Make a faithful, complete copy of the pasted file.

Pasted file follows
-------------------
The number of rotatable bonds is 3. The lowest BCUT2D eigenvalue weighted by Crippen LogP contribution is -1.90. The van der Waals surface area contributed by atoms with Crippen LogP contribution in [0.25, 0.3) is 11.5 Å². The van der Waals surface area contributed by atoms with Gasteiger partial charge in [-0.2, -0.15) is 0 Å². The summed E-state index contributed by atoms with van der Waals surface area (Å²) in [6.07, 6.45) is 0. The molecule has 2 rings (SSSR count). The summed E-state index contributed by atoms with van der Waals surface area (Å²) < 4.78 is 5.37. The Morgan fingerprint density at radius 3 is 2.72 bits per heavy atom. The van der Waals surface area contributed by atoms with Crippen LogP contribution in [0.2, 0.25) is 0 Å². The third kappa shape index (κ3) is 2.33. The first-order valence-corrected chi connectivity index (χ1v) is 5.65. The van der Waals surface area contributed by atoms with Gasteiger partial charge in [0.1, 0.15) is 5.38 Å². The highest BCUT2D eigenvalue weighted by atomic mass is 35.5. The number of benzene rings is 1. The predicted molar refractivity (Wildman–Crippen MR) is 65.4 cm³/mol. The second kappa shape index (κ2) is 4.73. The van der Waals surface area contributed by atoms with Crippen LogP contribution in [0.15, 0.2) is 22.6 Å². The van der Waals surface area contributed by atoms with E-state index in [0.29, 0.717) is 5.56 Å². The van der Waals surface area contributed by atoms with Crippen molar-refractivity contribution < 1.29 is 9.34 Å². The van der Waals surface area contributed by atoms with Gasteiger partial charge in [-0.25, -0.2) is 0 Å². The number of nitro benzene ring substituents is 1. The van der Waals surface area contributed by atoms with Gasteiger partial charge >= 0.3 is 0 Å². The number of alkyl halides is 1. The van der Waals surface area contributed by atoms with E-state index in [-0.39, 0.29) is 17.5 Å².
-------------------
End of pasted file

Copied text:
The number of rotatable bonds is 3. The lowest BCUT2D eigenvalue weighted by Crippen LogP contribution is -1.90. The van der Waals surface area contributed by atoms with Crippen LogP contribution in [0.25, 0.3) is 11.5 Å². The van der Waals surface area contributed by atoms with Gasteiger partial charge in [-0.2, -0.15) is 0 Å². The summed E-state index contributed by atoms with van der Waals surface area (Å²) in [6.07, 6.45) is 0. The molecule has 2 rings (SSSR count). The summed E-state index contributed by atoms with van der Waals surface area (Å²) < 4.78 is 5.37. The Morgan fingerprint density at radius 3 is 2.72 bits per heavy atom. The van der Waals surface area contributed by atoms with Crippen LogP contribution in [0.2, 0.25) is 0 Å². The third kappa shape index (κ3) is 2.33. The first-order valence-corrected chi connectivity index (χ1v) is 5.65. The van der Waals surface area contributed by atoms with Gasteiger partial charge in [0.1, 0.15) is 5.38 Å². The highest BCUT2D eigenvalue weighted by atomic mass is 35.5. The number of benzene rings is 1. The predicted molar refractivity (Wildman–Crippen MR) is 65.4 cm³/mol. The second kappa shape index (κ2) is 4.73. The van der Waals surface area contributed by atoms with Crippen LogP contribution in [0.15, 0.2) is 22.6 Å². The van der Waals surface area contributed by atoms with E-state index in [0.29, 0.717) is 5.56 Å². The van der Waals surface area contributed by atoms with Crippen molar-refractivity contribution < 1.29 is 9.34 Å². The van der Waals surface area contributed by atoms with Gasteiger partial charge in [-0.25, -0.2) is 0 Å². The number of nitro benzene ring substituents is 1. The van der Waals surface area contributed by atoms with Gasteiger partial charge >= 0.3 is 0 Å². The number of alkyl halides is 1. The van der Waals surface area contributed by atoms with E-state index in [-0.39, 0.29) is 17.5 Å².